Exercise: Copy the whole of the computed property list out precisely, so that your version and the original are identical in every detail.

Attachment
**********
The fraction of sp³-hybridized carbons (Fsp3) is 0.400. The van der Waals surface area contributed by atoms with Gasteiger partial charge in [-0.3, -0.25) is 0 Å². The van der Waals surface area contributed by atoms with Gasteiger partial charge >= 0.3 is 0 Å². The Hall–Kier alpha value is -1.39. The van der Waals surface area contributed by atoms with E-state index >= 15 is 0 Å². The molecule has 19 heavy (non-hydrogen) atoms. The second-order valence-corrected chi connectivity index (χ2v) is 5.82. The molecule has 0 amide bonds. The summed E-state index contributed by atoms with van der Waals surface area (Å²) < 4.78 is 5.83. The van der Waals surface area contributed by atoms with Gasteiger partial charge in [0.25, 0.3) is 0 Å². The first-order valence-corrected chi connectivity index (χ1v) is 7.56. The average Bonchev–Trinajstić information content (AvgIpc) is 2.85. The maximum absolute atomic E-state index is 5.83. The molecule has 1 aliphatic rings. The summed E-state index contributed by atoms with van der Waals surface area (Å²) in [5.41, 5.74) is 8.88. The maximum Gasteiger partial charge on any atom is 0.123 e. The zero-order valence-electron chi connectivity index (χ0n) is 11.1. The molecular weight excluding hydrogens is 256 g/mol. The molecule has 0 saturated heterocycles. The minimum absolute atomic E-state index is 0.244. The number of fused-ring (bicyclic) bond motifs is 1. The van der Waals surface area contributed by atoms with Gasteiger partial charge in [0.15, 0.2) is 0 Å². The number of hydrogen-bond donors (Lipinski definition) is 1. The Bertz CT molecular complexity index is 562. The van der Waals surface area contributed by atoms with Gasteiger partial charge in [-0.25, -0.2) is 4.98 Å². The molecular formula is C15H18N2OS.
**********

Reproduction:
The fraction of sp³-hybridized carbons (Fsp3) is 0.400. The van der Waals surface area contributed by atoms with Gasteiger partial charge in [-0.3, -0.25) is 0 Å². The van der Waals surface area contributed by atoms with Gasteiger partial charge >= 0.3 is 0 Å². The Hall–Kier alpha value is -1.39. The van der Waals surface area contributed by atoms with E-state index >= 15 is 0 Å². The molecule has 19 heavy (non-hydrogen) atoms. The second-order valence-corrected chi connectivity index (χ2v) is 5.82. The molecule has 0 amide bonds. The summed E-state index contributed by atoms with van der Waals surface area (Å²) < 4.78 is 5.83. The van der Waals surface area contributed by atoms with Gasteiger partial charge in [0.25, 0.3) is 0 Å². The first-order valence-corrected chi connectivity index (χ1v) is 7.56. The average Bonchev–Trinajstić information content (AvgIpc) is 2.85. The maximum absolute atomic E-state index is 5.83. The molecule has 1 aliphatic rings. The summed E-state index contributed by atoms with van der Waals surface area (Å²) in [5.41, 5.74) is 8.88. The maximum Gasteiger partial charge on any atom is 0.123 e. The zero-order valence-electron chi connectivity index (χ0n) is 11.1. The molecular weight excluding hydrogens is 256 g/mol. The molecule has 0 saturated heterocycles. The minimum absolute atomic E-state index is 0.244. The number of fused-ring (bicyclic) bond motifs is 1. The van der Waals surface area contributed by atoms with Gasteiger partial charge in [0.15, 0.2) is 0 Å². The number of hydrogen-bond donors (Lipinski definition) is 1. The Bertz CT molecular complexity index is 562. The van der Waals surface area contributed by atoms with Gasteiger partial charge in [-0.25, -0.2) is 4.98 Å². The molecular formula is C15H18N2OS.